I am going to begin a series here that was inspired by Seitz’s link to Parquet Court’s “Stoned and Starving” in his post on their songs “Master of My Craft” and “Borrowed Time”. The theme is great songs that have more than a whiff of indie rock Master’s Thesis about them. Songs whose sound is more than a little derivative and possibly extremely derivative or otherwise a very obvious Frankenstein of influences. This song is the most subtle about its influences in the series, and I think that this song most transcends the amalgamation of sounds. This is a laconic, loping track that I would easily put in the ear noodle category. It is hard to say where the hook is and the first few times you listen, the song is elusive in that it goes about its way without being obvious about its twists and turns. It is a romantic, wistful tune that has a sort of opaque delivery. Something about the pace says OMD to me, but not nearly as overtly emotional as that, and instead almost a barbiturate-laced Elephant 6 vocal, some Cure guitar at points, but it flits and flutters away. Seitz has posted about Smith Westerns previously, and I think this song is phenomenal, so it is unanimous around here about these guys.
So I’m a day late with this one. Japandroids played the Metro last night, and as you’d probably expect, they’re a really good live band. They sort of remind me of Titus Andronicus in that there are a lot of call and response points and “oh-oh-ohs” in songs that really get the crowd into it. I also get the sense that if you want to see these guys with just the two person set-up, you should probably do it soon. More popularity and more resources will probably lead to them wanting a fuller sound and they’ll go the Black Keys route and add a bass and rhythm guitar at some point, but that’s just a guess.
If you’ve listened to any indie rock on the last year, you’ve almost certainly heard the House that Heaven Built and the Nights of Wine and Roses (if you haven’t, you should do so now), so I’m posting the track that is my friend’s favorite song from the album, and over time has become one of my favorites as well. They opened for the Walkmen a couple years ago, which was a rare miss for me, but I already had tickets for Guided By Voices that night, and I hadn’t seen them before. Life is full of tough choices.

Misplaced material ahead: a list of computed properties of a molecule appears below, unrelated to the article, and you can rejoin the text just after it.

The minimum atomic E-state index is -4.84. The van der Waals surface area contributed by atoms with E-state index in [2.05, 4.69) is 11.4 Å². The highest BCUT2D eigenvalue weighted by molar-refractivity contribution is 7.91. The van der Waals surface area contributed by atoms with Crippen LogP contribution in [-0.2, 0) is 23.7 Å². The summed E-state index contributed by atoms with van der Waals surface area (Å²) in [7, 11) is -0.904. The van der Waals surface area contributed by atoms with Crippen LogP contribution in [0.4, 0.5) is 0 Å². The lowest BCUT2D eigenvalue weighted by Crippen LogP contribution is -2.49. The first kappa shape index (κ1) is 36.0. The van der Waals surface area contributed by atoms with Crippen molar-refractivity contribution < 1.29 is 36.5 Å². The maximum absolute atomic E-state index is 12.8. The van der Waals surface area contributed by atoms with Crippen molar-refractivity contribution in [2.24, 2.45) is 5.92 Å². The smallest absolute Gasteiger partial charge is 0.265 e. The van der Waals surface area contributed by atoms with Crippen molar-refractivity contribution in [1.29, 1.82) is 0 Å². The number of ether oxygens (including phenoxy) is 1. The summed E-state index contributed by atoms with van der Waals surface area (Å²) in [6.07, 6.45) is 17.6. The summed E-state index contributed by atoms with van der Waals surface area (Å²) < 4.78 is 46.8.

Indie of an older school charm in many ways, a girl/guy pairing (think Delgados, earlier Camera Obscura, but give it a more insistent tempo) to tug on your teenage or otherwise thoughts tangling with words that make you wonder if you should feel bad. For some the question might be a luxury “if you could have me, would you still want me” but for others they might accept such a bad bargain. “If You Still Want Me” is from Veronica Falls second full length Waiting for Something to Happen. This is a very Slumberland Records sound, and I am not pigeonholing this sound or this label, but the quality and feel remind me of a number of bands on this label, but the feeling most of all is for The Pains of Being Pure at Heart self-titled album, in that I like almost all the songs, it has a driving, ringing, melodic feel, and is directly emotional in a wistful, youthful way, but that is also musically nostalgic. Definitely recommend the entire album.
Tonight begins the week+ of shows, where I have a concert to go to pretty much every night but Sunday. So yep, another Coming Attractions post. CHVRCHES will be playing sold out shows at Lincoln Hall on Monday and Tuesday. I’ll be at the Monday show.
CHVRCHES are a synthpop band from Glasgow that apparently generated quite a buzz at SXSW this year (or last year, or whenthehellever it was). Enough that this song was played fairly repeatedly on XMU at roughly the time I was home in California for about two months (where my parents’ cars had satellite radio), which meant I heard this song until it was seared in my brain and I couldn’t get it out. They’ve only got a few singles, b-sides, other releases, etc. (including a live cover of Prince’s I Would Die For You, which they’ll probably play next week). Still, despite not having an album, they’ll be playing in front a lot of sold out crowds in the coming weeks.